While Sophie’s architect husband, Graham, was busy with his job, she occupied herself doing a lot of various things. Sophie spent her days curating her Instagram account, writing her blog, and jogging in the woods. There really weren’t a lot of things that she could do in such a small town after all. However, it seemed as if the slowed-down, relaxed lifestyle that Sophie originally wanted was starting to get old pretty fast. She was getting bored and she was starting to miss the big city life and all the excitement and grandeur that comes with it. As a result of that, she also spent an inordinate amount of time stalking people on social media, namely, the mysterious and alluring resident socialite, Margot Banks.
After one dinner party, Sophie got pulled into Margot’s little inner circle called The Hunting Wives, a group of four wealthy and entitled married ladies (now five, courtesy of new joiner, Sophie) who meet up on Friday nights for some good old ladies’ night out that typically involved skeet-shooting, a lot of alcohol, and some salacious seduction of both men and teenaged boys alike. Sophie knew that these women’s actions were morally reprehensible but she stayed in the group and started lying to her husband about it. When Sophie crossed the line that could potentially put an end to her marriage, she thought it was best to stay away from the group. However, her inexplicable obsession with Margot Banks kept her coming back, over and over. Sophie’s life started falling apart when she found herself in the middle of a murder investigation of a teenager, shot to death on the very land where The Hunting Wives shoot skeets.
The Hunting Wives by May Cobb is a scandalous and racy whodunnit domestic thriller that starts slow, picks up halfway through the book, and then rushes the ending. The scandalous and racy scenes start early on but you don’t get to see the actual conflict until halfway through. The interesting thing here is that we see the story unfold through the eyes of the main character, Sophie, who was as unlikeable as they come. She was frivolous, indecisive, and totally gullible. The entire mess that she was in, she got into due to her series of bad decisions after bad decisions. So if you’re the kind of reader who starts a book with the expectation of liking, empathizing, or even just relating to the characters, then this is not for you. While I would have enjoyed the story more had there been a greater emphasis on the “whodunnit thriller” aspect instead of the scandalous and racy scenes, the author did a good job in creating characters you "love to hate." I enjoyed hating Sophie and her "friends."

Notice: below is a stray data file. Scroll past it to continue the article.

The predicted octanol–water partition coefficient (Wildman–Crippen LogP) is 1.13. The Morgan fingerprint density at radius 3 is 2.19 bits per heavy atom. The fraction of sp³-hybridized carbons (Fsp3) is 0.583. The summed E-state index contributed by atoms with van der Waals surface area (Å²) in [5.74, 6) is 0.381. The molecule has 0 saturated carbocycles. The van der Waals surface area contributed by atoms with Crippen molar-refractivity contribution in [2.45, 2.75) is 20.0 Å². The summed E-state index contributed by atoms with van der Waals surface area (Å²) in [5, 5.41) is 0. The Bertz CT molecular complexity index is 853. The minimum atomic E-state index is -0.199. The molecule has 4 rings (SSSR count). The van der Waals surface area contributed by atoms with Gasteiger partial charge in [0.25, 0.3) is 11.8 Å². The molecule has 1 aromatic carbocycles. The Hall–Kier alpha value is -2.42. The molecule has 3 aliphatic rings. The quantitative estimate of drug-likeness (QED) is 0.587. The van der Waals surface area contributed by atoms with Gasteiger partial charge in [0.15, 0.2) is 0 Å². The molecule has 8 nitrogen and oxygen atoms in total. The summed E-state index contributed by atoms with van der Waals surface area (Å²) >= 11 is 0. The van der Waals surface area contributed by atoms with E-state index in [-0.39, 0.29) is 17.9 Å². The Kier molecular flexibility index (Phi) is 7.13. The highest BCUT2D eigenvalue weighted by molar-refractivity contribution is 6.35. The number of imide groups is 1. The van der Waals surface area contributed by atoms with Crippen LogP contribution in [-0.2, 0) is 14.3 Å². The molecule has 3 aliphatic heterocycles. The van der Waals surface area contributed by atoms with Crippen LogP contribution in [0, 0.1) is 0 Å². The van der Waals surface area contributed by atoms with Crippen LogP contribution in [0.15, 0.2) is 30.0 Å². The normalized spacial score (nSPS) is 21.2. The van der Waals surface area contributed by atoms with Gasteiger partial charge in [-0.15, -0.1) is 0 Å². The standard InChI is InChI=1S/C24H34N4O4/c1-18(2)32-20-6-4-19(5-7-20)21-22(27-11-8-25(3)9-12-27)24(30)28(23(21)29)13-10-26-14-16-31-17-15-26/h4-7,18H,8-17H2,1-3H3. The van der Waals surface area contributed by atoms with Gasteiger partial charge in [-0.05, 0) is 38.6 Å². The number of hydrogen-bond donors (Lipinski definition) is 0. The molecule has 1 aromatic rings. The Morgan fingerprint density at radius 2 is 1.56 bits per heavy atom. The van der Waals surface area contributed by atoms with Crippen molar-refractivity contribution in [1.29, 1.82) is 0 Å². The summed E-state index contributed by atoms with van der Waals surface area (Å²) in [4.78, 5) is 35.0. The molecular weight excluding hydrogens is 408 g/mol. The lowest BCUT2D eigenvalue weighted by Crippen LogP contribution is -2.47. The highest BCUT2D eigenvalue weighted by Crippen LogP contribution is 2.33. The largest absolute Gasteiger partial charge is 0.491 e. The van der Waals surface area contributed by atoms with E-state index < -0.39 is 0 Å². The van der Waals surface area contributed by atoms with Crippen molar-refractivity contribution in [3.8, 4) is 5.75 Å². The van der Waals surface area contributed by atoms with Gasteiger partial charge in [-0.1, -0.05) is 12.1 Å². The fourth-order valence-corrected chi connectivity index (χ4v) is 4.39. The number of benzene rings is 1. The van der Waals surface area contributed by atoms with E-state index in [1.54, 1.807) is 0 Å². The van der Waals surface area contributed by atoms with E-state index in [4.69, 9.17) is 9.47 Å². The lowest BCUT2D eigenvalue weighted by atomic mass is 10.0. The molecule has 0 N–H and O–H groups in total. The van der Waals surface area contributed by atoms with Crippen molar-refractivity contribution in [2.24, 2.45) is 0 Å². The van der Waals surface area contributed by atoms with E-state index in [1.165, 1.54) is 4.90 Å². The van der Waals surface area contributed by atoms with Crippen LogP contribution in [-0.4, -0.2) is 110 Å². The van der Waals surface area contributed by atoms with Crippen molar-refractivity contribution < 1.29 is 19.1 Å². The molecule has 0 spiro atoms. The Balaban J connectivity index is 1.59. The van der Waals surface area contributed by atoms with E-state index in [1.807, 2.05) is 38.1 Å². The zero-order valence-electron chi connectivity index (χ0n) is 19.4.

Quill says: This is a Real Housewives-esque story with a dash of murder and characters that you would love to hate.
By: Aimee Bissonette
Illustrated by: David Hohn
Publisher: Sleeping Bear Press
Publication Date: February 2021
Reviewed by: Holly Connors
Review Date: April 27, 2021
Get ready to meet one amazing, headstrong young woman who doesn't let the word "no" stop her from reaching for her dreams.
Meet Hallie Morse Daggett, a young girl who lived with her family among the trees and forest animals of California's Siskiyou Mountains. Born in 1878, Hallie's favorite thing to do was to hike through the woods, go hunting, fish along the shores of the Salmon River, and explore the various trails near her home. Nothing scared Hallie except...forest fires.
As a child, Hallie and her sister Leslie would help the fire crews by stamping out forest fires as well as bringing food and supplies to the men who fought the fires. Hallie decided that she wanted to join the US Forest Service when she grew up. There was only one problem - in the early 1900's when Hallie was ready to apply for a job, the US Forest Service wouldn't even consider hiring a woman.
In 1910, Hallie wrote a letter to apply to the US Forest Service. She was not hired. But she didn't stop. She wrote more letters and never gave up. Finally, in 1913, the ranger who was in charge of hiring decided to take a chance on Hallie - he knew that there was no one more familiar with the mountains and no one more determined to protect the land.
Headstrong Hallie is a great look at an amazing, and very determined, young woman. In a time when woman were expected to stay home and learn how to be a housewife and mother, Hallie had other ideas. Her story is an inspiration to all young girls. The book covers both Hallie's early life and what led to her determination to become the first "fire guard," as well as her life working at the remote Eddy Gulch station where she could see both Mount Shasta to the east and the Pacific Ocean to the west. At the back is a two-page Author's Note with a more detailed look at Hallie's life.
Quill says: A fantastic picture book biography of one amazing young woman.
By: Dana Brackob
Illustrated by: Evgeniya Kozhevnikova
Publisher: Histria Books
Publication Date: April 6, 2021
Reviewed by: Katie Specht
Review Date: April 22, 2021